Question: Amma, you went through a lot of suffering in your childhood. When you see people suffering, do you remember those days?
Amma: Is there anyone who hasn’t suffered in his life? It is true that Amma had to go through many hardships in Her childhood. But she didn’t think of it as suffering. Amma’s mother, Dayamanti, fell ill and was unable to attend to the household chores. In those circumstances, Amma thought that if She took care of Her family, even if Her education had to be discontinued, it would allow her siblings to continue their schooling. Thus She stopped going to school and took upon Herself the whole burden of the domestic duties. She had to cook for the family, prepare tiffin boxes for Her brothers and sisters before they went to school, look after Her sick mother, do all the laundry, fetch grass for the cows, and look after all the goats, cows, ducks, and poultry. In this way She had to toil from four o’clock in the morning until midnight. It was through Her work that She came to know about the suffering and despair that exists in the world. For example, She had to visit about 50 houses everyday to collect tapioca peels for the cows. In one house everyone had more than enough food to eat, while in the neighbouring house, everyone was starving and the children were lying on the floor, weak and exhausted from lack of food. In one house, Amma heard the children praying for the longevity of their parents, while at the same time, the old woman in the house next door was neglected by her grown up children and had only stories of despair to tell. She would say, Look! No one cares about me! They throw me some food now and then as if I were a dog. No one washes my clothes. They just curse me and turn their backs on me.”
That woman had worked all her grownup life for the sake of her children. Her health had deteriorated because of all her hard work; and now, when she was old, emaciated and bedridden, no one bothered to take care of her. There was no one to give her a glass of water when she was thirsty. Amma brought her food from home and fed her many times.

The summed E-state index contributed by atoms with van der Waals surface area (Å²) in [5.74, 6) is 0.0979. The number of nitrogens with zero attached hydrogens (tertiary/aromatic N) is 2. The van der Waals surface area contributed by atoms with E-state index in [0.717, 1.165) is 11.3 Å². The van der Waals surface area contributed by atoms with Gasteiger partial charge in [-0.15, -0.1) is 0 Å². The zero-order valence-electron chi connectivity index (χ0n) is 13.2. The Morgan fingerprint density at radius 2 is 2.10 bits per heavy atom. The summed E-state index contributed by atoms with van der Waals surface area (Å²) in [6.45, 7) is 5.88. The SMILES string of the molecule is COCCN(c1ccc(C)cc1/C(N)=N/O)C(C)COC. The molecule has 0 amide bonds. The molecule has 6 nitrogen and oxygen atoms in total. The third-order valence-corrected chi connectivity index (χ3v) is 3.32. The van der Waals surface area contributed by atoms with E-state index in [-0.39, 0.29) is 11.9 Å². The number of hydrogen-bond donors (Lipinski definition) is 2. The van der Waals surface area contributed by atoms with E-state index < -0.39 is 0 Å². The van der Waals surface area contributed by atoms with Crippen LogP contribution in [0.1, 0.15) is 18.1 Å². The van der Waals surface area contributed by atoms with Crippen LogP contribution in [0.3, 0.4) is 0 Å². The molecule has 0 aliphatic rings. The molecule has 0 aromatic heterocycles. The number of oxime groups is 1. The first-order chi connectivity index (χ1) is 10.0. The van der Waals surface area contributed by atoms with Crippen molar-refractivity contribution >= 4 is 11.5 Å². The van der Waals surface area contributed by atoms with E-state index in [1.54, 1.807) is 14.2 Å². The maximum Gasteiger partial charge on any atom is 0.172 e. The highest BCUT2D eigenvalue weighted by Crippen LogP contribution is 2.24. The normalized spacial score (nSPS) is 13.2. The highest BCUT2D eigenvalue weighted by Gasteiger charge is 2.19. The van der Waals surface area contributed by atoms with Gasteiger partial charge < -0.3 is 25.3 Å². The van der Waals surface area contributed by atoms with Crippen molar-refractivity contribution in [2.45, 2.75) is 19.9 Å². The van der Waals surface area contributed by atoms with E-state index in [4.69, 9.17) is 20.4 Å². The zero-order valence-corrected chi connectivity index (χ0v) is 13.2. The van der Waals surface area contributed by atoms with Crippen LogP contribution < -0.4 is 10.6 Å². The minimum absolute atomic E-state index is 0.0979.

Many elderly people are neglected in this way. Their sons and daughters, who as children prayed that their parents would live forever, now, when they are grownup and have families of their own to take care of, look upon their parents as a burden and a nuisance. They long to get rid of their aged parents, for they loved them only for as long as they could gain something from them. If someone has a cow, they love that cow because it gives them milk. But as soon as the cow stops giving milk, they get rid of it.
It was by observing these things that Amma came to understand that all worldly love is rooted in selfishness; people love each other only for the sake of their own selfish gains.
There was a pond close to Amma’s parental home. Amma would bring the aged grandmothers in the neighbourhood to this pond, where She bathed them and washed their clothes. She would also fetch food from home and feed the starving children. Her father didn’t like any of this. He scolded Her saying, “Why do you bring all these filthy urchins with runny noses here and give them things from the house?”
Thus it was through witnessing the suffering and the hardships people had to face that Amma learned about the nature of worldly life.
When poor people get sick, they visit government hospitals. They have to wait for hours in a queue to register their names. When they have finally been examined by a doctor and given a prescription, they have to worry about where to find the money to buy medicines. Amma has met many people in that situation. Most of the people in this neighbourhood can barely make two ends meet with the little they manage to earn each day. If they get sick or bedridden, they have no money for food or medicine. Amma as seen people who were writhing with pain but had no money for painkillers. Just one tablet would have sufficed to ease their pain, but they couldn’t afford it. Because of this they had to spend the whole day in extreme pain.
Amma has also seen a lot of children worrying because they didn’t have enough money to buy the paper on which to write their exams. She has seen people sewing buttons on their shirts with thorns. Thus Amma has seen and heard and experienced the suffering and hardships that people have to undergo in their lives. This knowledge prompted Her to look within. Everything in the world became Her Guru. Even a tiny ant was Her Guru.
Because Amma shared the sorrows and suffering of the poor when She was a child, She is now able to understand people’s pain and suffering, without them having to explain anything. Quite a lot of these people come to see Amma every day.
If Amma’s wealthy children made up their minds, they could alleviate the suffering of these people to a great extent. Amma would like to urge Her wealthy children to be compassionate and serve the people who are poor and suffering.